Monday, November 30, 2009

Optimism Abounds for Economic Development Strategy Despite Set Backs

In the midst of the worst economic downturn since the Great Depression, the Greater Owensboro Economic Development Corp. remains optimistic about the economic development strategy created in 2006 to position the region for long-term economic vitality. 

EDC leadership stresses that it is important, now more than ever, to diversify the regional economy. 
“We have been watching this global economy evolve for a long time anticipating that we could be affected,” said EDC Board Chair Darrell Higginbotham.  “We have a three-year head start in adjusting to the shifting economic circumstances impacting us this year. “

The EDC Strategic Plan created a four tier strategy focusing on supporting existing businesses, targeted business attraction efforts, nurturing high technology company startups, and attracting and developing a highly skilled workforce. “Sitting face-to-face with individuals and companies impacted by this global downturn has further motivated us to work harder than ever on a multi-faceted approach to economic development,” said Higginbotham.  

EDC employs a business-attraction strategy, using a targeted approach to recruit new companies.  A thorough data analysis of the region’s economic base, supplier relationships, workforce skill location quotients, and innovations within industries has resulted in a more sophisticated approach in finding realistic targets.  This analysis is followed by targeted marketing efforts of high-growth companies in several sectors of the economy, including energy, advanced manufacturing, and professional services.

“We have conducted three coordinated campaigns this year,” said EDC President/CEO Nick Brake.  “One in green energy hoping to capitalize on stimulus dollars in that sector, one in back office and professional service areas similar to the jobs US Bank has in the region, and one in advanced manufacturing.”   Brake also indicated that EDC is a partner with the Kentucky Cabinet for Economic Development and Kentucky United, a group of regional economic development agencies that work to promote Kentucky to site selectors. 

Owensboro was ranked eighth last year by Site Selection magazine for most economic development projects among small regions.  Brake said EDC is planning additional targeted campaigns in 2010.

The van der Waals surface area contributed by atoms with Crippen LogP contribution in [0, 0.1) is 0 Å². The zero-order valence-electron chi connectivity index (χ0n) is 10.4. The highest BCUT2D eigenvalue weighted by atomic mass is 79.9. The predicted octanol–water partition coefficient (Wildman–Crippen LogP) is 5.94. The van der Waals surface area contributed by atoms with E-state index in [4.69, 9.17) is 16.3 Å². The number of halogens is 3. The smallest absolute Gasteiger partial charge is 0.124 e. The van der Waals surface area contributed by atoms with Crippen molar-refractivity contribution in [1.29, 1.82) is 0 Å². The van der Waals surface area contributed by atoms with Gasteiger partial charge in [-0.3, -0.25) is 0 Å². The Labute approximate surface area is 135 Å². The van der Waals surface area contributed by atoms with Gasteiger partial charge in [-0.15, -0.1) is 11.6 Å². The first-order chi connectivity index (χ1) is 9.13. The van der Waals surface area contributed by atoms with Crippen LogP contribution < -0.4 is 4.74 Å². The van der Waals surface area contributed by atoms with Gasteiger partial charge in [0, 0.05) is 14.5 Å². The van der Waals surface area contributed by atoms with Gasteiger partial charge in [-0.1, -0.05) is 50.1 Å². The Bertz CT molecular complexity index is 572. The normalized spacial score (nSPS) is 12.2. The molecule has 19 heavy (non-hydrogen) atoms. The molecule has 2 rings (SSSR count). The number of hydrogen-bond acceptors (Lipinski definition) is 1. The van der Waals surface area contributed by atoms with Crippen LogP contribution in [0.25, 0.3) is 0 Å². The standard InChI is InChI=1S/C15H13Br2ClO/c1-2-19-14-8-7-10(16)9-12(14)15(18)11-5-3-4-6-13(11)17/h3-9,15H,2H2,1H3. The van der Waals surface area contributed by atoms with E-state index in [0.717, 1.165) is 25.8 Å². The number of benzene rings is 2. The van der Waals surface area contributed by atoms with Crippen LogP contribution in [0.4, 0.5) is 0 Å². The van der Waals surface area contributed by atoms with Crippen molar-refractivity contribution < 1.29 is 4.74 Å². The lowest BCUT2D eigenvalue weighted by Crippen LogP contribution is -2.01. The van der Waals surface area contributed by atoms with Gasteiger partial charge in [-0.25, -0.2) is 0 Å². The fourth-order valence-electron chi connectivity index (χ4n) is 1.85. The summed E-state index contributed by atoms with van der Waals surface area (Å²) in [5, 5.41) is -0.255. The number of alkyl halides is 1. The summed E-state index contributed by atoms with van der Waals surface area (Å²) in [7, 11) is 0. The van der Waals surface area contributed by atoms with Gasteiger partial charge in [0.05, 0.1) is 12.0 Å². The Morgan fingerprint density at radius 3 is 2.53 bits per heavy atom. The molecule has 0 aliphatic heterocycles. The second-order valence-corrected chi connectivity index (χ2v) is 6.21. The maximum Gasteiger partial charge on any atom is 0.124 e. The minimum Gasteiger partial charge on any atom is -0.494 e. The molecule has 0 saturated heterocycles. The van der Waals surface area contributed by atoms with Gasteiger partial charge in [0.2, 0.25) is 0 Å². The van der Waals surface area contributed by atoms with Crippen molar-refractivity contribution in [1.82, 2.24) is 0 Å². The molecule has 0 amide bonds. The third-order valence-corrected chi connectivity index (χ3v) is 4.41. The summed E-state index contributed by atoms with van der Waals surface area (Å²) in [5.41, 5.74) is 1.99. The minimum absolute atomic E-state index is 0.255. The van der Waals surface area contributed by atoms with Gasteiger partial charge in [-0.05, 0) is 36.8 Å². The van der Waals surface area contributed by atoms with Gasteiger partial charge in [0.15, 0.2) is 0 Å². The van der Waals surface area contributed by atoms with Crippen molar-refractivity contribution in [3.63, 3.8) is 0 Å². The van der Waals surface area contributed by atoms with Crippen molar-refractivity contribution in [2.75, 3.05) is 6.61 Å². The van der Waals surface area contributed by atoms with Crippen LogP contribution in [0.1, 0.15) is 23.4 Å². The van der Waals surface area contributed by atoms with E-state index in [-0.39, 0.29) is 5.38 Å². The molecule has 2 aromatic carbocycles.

Communities around the country are shifting economic development strategies in response to the recession.  For example, Atlanta has a new strategy that uses the same targeted approach EDC is currently employing.  Additionally, Kansas City is joining a host of other communities in focusing on entrepreneurship and innovation as opposed to industry attraction. 

“Owensboro continues to be proactive in its job creation strategy,” said Larry Hayes, secretary of the Kentucky Cabinet for Economic Development.  “During my recent visit with community officials, it was evident that they had laid the appropriate groundwork to accomplish their long-term economic goals.”

Support for existing industries is also a critical component of the EDC strategy.  Nearly two-thirds of new jobs in any given community are a result of existing companies.  In the past 12 months, EDC has worked with 16 companies on expansion projects totaling over $90 million in investment and more than 500 new jobs in the region.  

The existing industry program has also been busy working with companies such as West Irving Die Casting, GE, and Hon who have either shut down or will be closing their doors in the coming months.   The EDC coordinates with the Owensboro Community and Technical College and Green River Workforce Investment Board to assist in providing retraining opportunities to workers impacted by plant closings and layoffs. 

 “Our community college is a huge asset in the work we do with dislocated workers,” Brake said.  “While a plant closing is never a good situation, we’re able to provide affected workers the opportunity to receive free retraining all the way to a postsecondary degree.   This not only benefits the worker, but allows the community to retool its workforce in high-growth areas such as health care and energy.” 

Owensboro is feeling the squeeze that many other parts of the nation have felt with manufacturing.  Brake said the days of Owensboro being solely a manufacturing based economy are over.  “This is why the expansion of the Owensboro Medical Health System is so important.  It will further diversify our economy.”  Brake also says that hospitals and universities are increasingly drivers of small and medium size economies.   “The evidence is pretty clear that health care is no longer just a service industry—it is a significant economic base industry for many of the peer communities that we use as benchmarks.”